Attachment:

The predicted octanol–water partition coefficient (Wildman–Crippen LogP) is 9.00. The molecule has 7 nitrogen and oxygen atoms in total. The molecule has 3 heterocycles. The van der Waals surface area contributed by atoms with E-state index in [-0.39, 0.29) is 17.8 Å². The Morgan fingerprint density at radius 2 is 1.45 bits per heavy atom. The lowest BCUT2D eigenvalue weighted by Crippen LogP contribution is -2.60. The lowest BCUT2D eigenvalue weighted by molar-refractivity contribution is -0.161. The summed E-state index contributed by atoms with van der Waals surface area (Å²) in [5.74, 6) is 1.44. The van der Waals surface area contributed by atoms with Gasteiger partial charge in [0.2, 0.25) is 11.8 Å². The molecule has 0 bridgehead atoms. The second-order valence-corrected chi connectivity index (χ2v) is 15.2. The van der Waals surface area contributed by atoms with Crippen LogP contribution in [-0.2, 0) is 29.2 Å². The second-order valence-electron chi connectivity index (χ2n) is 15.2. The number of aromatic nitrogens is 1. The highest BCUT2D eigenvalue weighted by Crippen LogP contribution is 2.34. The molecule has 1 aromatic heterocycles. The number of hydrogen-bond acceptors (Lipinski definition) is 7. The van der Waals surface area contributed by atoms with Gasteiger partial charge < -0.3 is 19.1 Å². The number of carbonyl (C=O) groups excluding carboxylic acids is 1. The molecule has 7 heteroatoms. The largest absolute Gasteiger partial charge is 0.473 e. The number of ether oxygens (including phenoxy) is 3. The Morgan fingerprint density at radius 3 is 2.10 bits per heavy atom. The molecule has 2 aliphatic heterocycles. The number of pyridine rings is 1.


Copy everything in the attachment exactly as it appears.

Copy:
The predicted octanol–water partition coefficient (Wildman–Crippen LogP) is 9.00. The molecule has 7 nitrogen and oxygen atoms in total. The molecule has 3 heterocycles. The van der Waals surface area contributed by atoms with E-state index in [-0.39, 0.29) is 17.8 Å². The Morgan fingerprint density at radius 2 is 1.45 bits per heavy atom. The lowest BCUT2D eigenvalue weighted by Crippen LogP contribution is -2.60. The lowest BCUT2D eigenvalue weighted by molar-refractivity contribution is -0.161. The summed E-state index contributed by atoms with van der Waals surface area (Å²) in [5.74, 6) is 1.44. The van der Waals surface area contributed by atoms with Gasteiger partial charge in [0.2, 0.25) is 11.8 Å². The molecule has 0 bridgehead atoms. The second-order valence-corrected chi connectivity index (χ2v) is 15.2. The van der Waals surface area contributed by atoms with Crippen LogP contribution in [-0.2, 0) is 29.2 Å². The second-order valence-electron chi connectivity index (χ2n) is 15.2. The number of aromatic nitrogens is 1. The highest BCUT2D eigenvalue weighted by Crippen LogP contribution is 2.34. The molecule has 1 aromatic heterocycles. The number of hydrogen-bond acceptors (Lipinski definition) is 7. The van der Waals surface area contributed by atoms with Gasteiger partial charge < -0.3 is 19.1 Å². The number of carbonyl (C=O) groups excluding carboxylic acids is 1. The molecule has 7 heteroatoms. The largest absolute Gasteiger partial charge is 0.473 e. The number of ether oxygens (including phenoxy) is 3. The Morgan fingerprint density at radius 3 is 2.10 bits per heavy atom. The molecule has 2 aliphatic heterocycles. The number of pyridine rings is 1.